Arts & Culture
Ceramics & Contemporary Art
From Gangjin's ancient celadon (green-tinged pottery) kilns to Gwangju's new Asian Culture Complex, Jeollanam-do has a long history of supporting the arts. Visit in September for the Gwangju Biennale.
The rolling hills lead down to the coastline, where you can hop on a boat to explore hundreds of islands. Don’t forget to sample the local catch of the day: sashimi, abalone or even live octopus.
Hunting for murals in a traditional market (in Gwangju), getting steamy in a seawater sauna (in Hampyeong), gawking at sunken treasures (in Mokpo)…just some of the quirky sights and activities possible in this region.
Art & Culture
Discover the island the slow way, following one or more of the 26 routes on the Jeju Olle Trail. Alternatively, take one of four routes to the top of Halla-san (1950m), South Korea’s tallest mountain.
Arty Stones & Sexy Art
Jeju-do is packed with all manner of galleries and museums, from the impressive Jeju Stone Park and stunning photos at Kim Young Gap Gallery Dumoak, to a trio of quirky sex museums.
Jeju’s separately developed island culture reveals itself in a distinct cuisine, heavy on seafood but also with cuts of black pig and horse on the menu.
Head for the Hills
For a small province, Jeollabuk-do has an impressive amount of parkland. Choose from a number of national and provincial parks and join the droves of outdoor enthusiasts in exploring Korea's natural beauty.
In the middle of an agricultural heartland, Jeonju is Korea's favourite foodie destination, home of the rice dish bibimbap and a lively street-food culture. After hours it's all about the makgeolli (milky rice wine).
Go Back in Time
History is celebrated in Jeonju’s hanok village and its clusters of artisans. Other engaging reminders of the past include the Gochang fortress and the former colonial port of Gunsan.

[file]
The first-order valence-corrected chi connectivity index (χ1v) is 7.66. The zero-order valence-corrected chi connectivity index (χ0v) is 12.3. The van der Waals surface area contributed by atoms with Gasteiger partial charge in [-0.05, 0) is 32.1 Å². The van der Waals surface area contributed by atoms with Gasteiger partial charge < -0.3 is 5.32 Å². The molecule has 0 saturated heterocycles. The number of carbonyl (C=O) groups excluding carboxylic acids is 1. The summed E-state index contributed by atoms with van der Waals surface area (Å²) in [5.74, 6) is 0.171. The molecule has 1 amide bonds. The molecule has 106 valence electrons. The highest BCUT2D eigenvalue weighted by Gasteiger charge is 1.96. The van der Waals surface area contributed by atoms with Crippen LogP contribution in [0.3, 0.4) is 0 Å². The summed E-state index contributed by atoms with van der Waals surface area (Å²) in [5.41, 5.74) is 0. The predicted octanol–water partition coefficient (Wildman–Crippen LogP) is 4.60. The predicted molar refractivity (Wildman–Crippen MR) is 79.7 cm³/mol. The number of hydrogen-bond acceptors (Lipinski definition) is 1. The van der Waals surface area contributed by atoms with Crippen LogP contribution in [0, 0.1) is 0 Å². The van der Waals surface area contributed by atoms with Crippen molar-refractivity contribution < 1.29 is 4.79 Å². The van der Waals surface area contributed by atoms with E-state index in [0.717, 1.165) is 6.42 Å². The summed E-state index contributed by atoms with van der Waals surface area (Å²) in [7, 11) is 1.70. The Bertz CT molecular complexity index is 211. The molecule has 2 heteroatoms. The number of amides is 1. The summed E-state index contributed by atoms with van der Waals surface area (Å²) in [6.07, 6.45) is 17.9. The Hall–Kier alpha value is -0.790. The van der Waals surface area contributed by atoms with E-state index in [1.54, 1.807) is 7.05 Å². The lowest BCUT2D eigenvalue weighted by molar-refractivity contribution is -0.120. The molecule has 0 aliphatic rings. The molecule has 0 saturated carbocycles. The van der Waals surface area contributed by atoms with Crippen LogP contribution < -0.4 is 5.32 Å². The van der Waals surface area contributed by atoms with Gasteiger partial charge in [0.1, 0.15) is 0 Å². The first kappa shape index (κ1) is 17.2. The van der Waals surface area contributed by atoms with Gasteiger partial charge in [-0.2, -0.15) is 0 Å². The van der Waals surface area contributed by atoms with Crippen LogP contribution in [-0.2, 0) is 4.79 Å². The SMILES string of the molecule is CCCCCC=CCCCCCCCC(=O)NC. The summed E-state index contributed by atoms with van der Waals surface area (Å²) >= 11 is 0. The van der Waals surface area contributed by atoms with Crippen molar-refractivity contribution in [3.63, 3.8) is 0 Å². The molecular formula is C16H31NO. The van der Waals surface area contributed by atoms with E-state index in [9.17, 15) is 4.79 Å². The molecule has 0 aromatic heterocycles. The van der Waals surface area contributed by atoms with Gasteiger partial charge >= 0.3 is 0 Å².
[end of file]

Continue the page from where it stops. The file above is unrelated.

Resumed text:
There are opportunities galore to work on that tan at Korea’s most popular beaches. Whether you like packed summer scenes or intimate small strips of sand, you’ll find it here.
Possibly Korea’s most famous (some say infamous) festival, the Boryeong Mud Festival is a messy extravaganza that’s hugely popular with foreigners.
The twin sleepy towns of Gongju and Buyeo were once the seat of power of Korea’s earliest dynasty, the long-running Baekje kingdom. Festivals, fortresses, tombs and museums pay tribute to its legacy.
Discover Inner Peace
Some of Korea's most intriguing and impressive temples exist here. The modern hillside complex of Guin-sa and its hiking opportunities are alluring, but find time for the rare five-storey wooden pagoda at Beopju-sa.
Slow it Down
This landlocked region, with its quiet towns, offers a chance for leisurely exploration of Korea’s heartland. Take a meandering cruise along Chungju Lake or soak in an oncheon (hot-spring spa) at Suanbo.
Footnotes in History
The world’s first book printed by movable metal type was created in Cheongju, and is celebrated in a museum on the site of the temple that oversaw its production. The book's legacy is perhaps the greatest cultural treasure to emerge from Korea.